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I'm thinking of a big dot-com IPO.
Some argue that the company went public too soon, just a couple of years after launching its undeniably popular website. Armed with an advertising model still in its infancy and dreams of an initial market cap close in excess of $30 billion, the company ran into a few speed bumps with regulators. This online speedster ultimately had to scale back its offering to get a deal done. There were plenty of skeptics given the still lofty valuation, but the stock still popped higher on its debut.
Would you short this company?
If you're nodding your head, congratulations: You just shorted Google (Nasdaq: GOOG ) at $85.
Comparing Big G to Groupon (Nasdaq: GRPN ) isn't heresy.
Sure, Google had been around for nearly six years at the time of its IPO -- not two years like Groupon -- but its AdWords advertising platform was less than four years old at the time of its IPO. Google AdSense, the breakthrough site-targeted program that put Big G on the map by monetizing third-party websites, was launched the year before the IPO.
Google was bigger and profitable, but it also hit the market with a $23 billion market cap at $85. At the high end of its original price range, Google would've gone public at $135 a share to value the company at more than $35 billion. It had to scale back its expectations, just as Groupon did heading into Friday's IPO. The difference here is that Groupon -- at $20 -- went public as a $12 billion company.
You don't like Groupon's super-voting share class structure? We were skeptical after watching Google do that in 2004, too.
If you think Groupon's had some boneheaded moments during this year's IPO process, consider that Google neglected to register a chunk of shares and a poorly timed Playboy interview threatened to delay the offering's quiet period.
An IPO doesn't have to be smooth to be a hit. If you don't like the funky accounting metrics that Groupon had to undo to appease regulators or that it was booking gross bookings as revenue, consider that Google was hesitant to back out traffic acquisition costs -- primarily the money it pays to its AdSense partners -- the way that rival Yahoo! (Nasdaq: YHOO ) was doing at the time.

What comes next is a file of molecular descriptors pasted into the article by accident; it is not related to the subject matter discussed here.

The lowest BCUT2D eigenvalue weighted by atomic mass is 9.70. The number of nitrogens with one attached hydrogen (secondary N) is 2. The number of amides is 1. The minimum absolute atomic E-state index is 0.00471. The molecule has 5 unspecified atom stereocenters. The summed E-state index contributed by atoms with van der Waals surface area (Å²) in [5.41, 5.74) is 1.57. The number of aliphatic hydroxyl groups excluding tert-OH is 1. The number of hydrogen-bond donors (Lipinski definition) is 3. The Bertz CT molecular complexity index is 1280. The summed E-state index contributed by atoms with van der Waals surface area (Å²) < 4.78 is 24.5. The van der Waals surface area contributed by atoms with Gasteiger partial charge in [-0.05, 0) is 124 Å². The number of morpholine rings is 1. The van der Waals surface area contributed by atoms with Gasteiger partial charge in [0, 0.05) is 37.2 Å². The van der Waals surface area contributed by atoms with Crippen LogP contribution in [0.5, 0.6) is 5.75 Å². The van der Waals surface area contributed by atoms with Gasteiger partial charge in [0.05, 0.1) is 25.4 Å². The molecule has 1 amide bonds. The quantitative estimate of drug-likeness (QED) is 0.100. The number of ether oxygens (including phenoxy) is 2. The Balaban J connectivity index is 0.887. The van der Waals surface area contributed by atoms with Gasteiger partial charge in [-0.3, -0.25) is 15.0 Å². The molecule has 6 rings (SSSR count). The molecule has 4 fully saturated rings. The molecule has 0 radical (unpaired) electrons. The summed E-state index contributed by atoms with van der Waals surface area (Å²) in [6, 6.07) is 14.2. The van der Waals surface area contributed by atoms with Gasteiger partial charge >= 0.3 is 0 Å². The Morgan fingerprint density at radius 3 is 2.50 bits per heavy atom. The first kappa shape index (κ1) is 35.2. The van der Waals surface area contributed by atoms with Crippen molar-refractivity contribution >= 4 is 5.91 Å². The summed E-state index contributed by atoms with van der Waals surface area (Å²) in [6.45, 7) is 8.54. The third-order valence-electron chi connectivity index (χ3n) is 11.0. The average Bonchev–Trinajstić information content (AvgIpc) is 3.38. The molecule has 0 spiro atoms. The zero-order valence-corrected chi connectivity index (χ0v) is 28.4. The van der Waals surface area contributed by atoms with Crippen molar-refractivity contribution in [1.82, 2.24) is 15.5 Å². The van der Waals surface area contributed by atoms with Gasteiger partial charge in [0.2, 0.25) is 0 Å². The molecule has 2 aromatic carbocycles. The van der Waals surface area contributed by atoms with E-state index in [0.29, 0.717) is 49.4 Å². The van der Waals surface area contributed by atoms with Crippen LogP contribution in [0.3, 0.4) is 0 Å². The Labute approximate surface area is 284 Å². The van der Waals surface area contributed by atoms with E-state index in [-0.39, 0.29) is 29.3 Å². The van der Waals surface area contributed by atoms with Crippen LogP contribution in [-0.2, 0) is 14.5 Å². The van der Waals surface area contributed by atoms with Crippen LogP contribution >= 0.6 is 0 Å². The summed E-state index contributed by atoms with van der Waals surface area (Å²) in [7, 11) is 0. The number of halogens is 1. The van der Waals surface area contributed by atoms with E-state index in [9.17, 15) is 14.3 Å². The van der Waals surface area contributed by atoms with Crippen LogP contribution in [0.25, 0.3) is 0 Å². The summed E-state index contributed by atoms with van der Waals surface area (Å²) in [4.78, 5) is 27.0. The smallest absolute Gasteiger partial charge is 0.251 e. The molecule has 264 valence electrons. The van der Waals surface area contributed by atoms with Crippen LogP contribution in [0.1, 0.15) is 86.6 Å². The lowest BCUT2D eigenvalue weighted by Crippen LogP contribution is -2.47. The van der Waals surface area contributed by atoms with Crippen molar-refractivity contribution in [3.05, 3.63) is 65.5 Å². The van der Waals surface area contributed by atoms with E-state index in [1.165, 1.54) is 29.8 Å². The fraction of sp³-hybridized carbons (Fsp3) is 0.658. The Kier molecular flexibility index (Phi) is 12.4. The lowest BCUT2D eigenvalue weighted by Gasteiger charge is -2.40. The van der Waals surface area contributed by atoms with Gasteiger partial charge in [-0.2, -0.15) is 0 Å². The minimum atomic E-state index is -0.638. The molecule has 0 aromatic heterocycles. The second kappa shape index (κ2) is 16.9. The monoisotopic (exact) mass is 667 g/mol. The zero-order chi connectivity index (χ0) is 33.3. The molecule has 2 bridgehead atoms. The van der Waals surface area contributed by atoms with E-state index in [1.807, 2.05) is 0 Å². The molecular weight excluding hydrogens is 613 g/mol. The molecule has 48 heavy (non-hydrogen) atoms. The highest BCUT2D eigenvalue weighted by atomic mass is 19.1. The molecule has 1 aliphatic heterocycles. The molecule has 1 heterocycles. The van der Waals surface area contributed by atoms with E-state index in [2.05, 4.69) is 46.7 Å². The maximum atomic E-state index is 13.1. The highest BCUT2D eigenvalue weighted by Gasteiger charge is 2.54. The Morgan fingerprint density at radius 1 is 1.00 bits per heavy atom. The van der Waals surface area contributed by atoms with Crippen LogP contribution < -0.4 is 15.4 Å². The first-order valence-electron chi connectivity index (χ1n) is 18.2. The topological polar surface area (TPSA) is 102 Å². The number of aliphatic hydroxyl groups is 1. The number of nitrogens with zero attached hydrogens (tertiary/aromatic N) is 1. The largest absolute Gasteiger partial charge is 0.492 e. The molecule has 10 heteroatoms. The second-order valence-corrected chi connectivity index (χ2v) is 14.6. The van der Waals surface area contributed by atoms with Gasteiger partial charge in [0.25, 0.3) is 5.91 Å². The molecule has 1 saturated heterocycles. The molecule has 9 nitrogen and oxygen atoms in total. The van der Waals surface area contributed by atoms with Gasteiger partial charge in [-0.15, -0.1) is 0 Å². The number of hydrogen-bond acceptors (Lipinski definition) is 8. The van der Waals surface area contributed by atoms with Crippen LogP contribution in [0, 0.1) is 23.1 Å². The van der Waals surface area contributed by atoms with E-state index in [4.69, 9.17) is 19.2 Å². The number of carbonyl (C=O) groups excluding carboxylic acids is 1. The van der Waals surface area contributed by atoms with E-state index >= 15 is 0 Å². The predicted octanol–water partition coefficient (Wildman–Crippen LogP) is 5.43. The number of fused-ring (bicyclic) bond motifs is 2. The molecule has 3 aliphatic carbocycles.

Obviously, the similarities between Google and Groupon don't necessarily mean that it too will be a seven-bagger in seven years. However, I don't think it's an unfair assumption to liken investor apprehension to Google's then-nascent ad model to what Groupon is doing today at half of the initial valuation.
It's easy to argue that the moat is suspect, but if that's the case, why have Facebook, Yelp, and, as of last week, OpenTable (Nasdaq: OPEN ) passed on the daily deals model? If it's a breeze to roll out a Groupon clone, why are Groupon and Amazon.com (Nasdaq: AMZN ) -backed LivingSocial the only two players that everyone is talking about? If group coupons don't work for either merchants or consumers, why is revenue growing so quickly here? Groupon cleared more than $1.5 billion worth of vouchers through the first six months of this year.
When everybody seems to agree that a stock is overvalued -- as we're seeing with Groupon -- it's time to take a contrarian approach.
It did work for Google, after all.
If you want to follow the daily deals leader to see if it becomes a bargain itself, add Groupon to My Watchlist.